Table 2 Univariate Analysis of the Associations Between Prognostic Value and Disease-Free and Overall Survival Rates in Patients with Early-Stage Cervical Adenocarcinoma
Table 3 Multivariate Analysis of the Associations Between Prognostic Value and Disease-Free and Overall Survival Rates in Patients with Early-Stage Cervical Adenocarcinoma
Receiver Operating Characteristic Analysis
ROC curves for preoperative serum levels of CA125 and CEA to predict DFS and OS are presented in Figure 2A and B. The AUCs for CA125 and CEA in predicting DFS were 0.565 (95% CI: 0.410–0.719, P=0.343) and 0.676 (95% CI: 0.533–0.820, P=0.010), respectively. The AUCs for CA125 and CEA in predicting OS were 0.561 (95% CI: 0.388–0.733, P=0.409) and 0.712 (95% CI: 0.554–0.870, P=0.004). Table 4 shows the optimal cut-off values and corresponding sensitivity and specificity of each index for predicting DFS and OS. CA125 had the greatest Youden index values for predicting DFS (0.25) and OS (0.25). The optimal CA125 cut-offs for predicting DFS and OS were both 32.60 U/mL. CEA had the greatest Youden index values for predicting DFS (0.35) and OS (0.45). The optimal CEA cut-offs for predicting DFS and OS were 2.85 ng/mL and 2.05 ng/mL.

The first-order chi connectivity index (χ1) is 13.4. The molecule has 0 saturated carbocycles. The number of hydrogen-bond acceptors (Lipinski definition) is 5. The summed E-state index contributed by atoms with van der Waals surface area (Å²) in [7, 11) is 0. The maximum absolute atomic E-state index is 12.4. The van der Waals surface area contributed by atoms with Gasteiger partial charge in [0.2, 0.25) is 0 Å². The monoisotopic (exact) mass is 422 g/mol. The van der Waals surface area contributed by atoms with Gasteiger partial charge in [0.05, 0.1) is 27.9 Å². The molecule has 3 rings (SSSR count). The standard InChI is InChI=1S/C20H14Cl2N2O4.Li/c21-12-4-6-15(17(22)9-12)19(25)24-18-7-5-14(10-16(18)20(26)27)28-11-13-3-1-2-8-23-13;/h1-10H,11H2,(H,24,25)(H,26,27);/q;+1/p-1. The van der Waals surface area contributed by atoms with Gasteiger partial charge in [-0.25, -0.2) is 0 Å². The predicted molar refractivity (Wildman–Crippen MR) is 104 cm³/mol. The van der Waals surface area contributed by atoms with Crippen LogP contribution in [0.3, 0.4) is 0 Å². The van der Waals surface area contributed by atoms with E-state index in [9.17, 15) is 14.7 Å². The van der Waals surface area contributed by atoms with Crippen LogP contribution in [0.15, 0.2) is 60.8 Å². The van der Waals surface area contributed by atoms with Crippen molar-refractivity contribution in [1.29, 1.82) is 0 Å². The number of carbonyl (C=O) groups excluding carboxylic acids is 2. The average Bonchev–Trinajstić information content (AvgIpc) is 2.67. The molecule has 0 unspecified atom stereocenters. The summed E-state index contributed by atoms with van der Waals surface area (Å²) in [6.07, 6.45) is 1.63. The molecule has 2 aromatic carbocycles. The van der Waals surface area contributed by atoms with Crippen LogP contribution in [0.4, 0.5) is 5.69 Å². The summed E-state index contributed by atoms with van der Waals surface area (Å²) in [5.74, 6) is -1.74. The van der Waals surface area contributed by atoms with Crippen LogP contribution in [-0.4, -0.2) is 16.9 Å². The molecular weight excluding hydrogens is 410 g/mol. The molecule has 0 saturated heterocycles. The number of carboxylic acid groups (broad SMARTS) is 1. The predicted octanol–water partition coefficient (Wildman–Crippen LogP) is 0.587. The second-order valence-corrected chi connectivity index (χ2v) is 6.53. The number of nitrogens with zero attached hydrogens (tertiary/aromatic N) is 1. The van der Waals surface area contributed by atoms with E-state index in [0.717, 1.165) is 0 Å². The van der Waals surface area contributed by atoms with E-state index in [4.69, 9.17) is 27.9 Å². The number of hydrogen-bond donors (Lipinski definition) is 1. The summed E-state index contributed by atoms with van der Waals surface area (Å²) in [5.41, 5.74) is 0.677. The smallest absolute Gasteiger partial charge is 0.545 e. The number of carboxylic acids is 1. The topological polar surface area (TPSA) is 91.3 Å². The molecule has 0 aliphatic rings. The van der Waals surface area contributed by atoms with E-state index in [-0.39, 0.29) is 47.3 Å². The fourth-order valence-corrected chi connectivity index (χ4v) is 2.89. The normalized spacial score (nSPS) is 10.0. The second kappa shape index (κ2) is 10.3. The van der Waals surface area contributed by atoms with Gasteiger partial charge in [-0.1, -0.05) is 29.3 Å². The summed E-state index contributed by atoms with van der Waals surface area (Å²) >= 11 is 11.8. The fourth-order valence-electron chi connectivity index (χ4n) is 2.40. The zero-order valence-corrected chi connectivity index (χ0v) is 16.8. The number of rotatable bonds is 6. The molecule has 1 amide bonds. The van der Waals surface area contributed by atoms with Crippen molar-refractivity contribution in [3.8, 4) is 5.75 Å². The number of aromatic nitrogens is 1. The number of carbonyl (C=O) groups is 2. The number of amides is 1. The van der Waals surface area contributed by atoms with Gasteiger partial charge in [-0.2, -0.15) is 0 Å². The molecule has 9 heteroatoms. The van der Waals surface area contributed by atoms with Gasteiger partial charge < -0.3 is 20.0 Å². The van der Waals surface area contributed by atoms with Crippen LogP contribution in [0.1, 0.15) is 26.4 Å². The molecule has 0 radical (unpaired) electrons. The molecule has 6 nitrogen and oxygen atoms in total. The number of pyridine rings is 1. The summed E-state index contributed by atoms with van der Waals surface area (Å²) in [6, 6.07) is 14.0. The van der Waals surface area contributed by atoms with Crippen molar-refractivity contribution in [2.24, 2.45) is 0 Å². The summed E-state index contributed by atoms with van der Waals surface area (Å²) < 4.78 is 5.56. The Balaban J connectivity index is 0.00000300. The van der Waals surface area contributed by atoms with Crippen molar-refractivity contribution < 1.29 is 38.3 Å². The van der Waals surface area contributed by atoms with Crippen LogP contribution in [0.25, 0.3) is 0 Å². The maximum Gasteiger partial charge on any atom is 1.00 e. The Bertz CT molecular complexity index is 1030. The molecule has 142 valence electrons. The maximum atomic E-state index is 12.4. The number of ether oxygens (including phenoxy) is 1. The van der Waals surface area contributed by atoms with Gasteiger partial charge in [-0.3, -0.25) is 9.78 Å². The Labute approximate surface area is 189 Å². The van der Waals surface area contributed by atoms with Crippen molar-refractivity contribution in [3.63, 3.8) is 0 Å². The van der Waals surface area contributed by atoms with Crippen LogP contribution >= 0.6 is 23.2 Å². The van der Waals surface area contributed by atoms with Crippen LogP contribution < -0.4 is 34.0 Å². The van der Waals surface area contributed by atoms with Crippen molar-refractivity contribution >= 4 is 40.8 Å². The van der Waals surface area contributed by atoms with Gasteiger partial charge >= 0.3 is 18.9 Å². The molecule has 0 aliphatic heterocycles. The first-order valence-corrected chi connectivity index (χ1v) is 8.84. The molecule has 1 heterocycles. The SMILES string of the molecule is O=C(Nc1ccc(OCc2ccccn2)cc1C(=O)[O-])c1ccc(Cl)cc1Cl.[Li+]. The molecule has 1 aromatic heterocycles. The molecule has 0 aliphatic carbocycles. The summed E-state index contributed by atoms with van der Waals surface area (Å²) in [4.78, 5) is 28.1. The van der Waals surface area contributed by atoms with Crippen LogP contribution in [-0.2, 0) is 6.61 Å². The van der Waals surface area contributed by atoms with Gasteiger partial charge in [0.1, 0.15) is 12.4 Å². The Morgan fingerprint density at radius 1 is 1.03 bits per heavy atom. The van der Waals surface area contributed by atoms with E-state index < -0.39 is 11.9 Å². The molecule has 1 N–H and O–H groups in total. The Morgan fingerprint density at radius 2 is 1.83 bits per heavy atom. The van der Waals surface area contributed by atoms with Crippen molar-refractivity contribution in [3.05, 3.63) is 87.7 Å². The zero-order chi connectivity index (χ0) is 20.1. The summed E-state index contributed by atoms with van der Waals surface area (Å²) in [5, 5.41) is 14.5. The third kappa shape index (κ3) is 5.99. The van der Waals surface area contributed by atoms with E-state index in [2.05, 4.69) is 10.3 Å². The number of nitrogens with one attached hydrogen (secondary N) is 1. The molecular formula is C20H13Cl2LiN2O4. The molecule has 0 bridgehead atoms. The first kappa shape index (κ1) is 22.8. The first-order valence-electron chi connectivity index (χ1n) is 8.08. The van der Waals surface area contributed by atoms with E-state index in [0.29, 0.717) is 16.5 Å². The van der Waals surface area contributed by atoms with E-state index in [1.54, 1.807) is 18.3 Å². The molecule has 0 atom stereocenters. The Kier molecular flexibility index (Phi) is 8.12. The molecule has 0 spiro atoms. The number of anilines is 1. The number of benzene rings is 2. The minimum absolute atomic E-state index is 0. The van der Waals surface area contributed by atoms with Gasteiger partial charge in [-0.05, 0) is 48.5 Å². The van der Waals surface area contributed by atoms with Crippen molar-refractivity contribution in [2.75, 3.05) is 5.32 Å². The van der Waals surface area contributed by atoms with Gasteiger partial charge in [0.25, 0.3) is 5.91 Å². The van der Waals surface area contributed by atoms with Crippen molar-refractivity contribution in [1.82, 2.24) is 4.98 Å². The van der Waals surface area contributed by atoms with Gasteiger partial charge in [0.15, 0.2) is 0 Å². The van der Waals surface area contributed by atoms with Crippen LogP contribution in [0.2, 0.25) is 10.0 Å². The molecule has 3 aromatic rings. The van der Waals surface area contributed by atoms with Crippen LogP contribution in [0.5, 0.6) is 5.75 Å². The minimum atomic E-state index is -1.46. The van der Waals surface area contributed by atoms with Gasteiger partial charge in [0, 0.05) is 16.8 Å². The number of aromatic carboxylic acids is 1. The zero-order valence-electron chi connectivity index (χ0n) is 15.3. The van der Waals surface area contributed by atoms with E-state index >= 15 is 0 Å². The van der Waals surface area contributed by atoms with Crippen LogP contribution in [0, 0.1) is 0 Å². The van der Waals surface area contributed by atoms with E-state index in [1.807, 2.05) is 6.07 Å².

Table 4 Sensitivity, Specificity and Youden Index Using Cut-off Points for the Preoperative Serum CA125 and CEA to Predict Disease-Free Survival and Overall Survival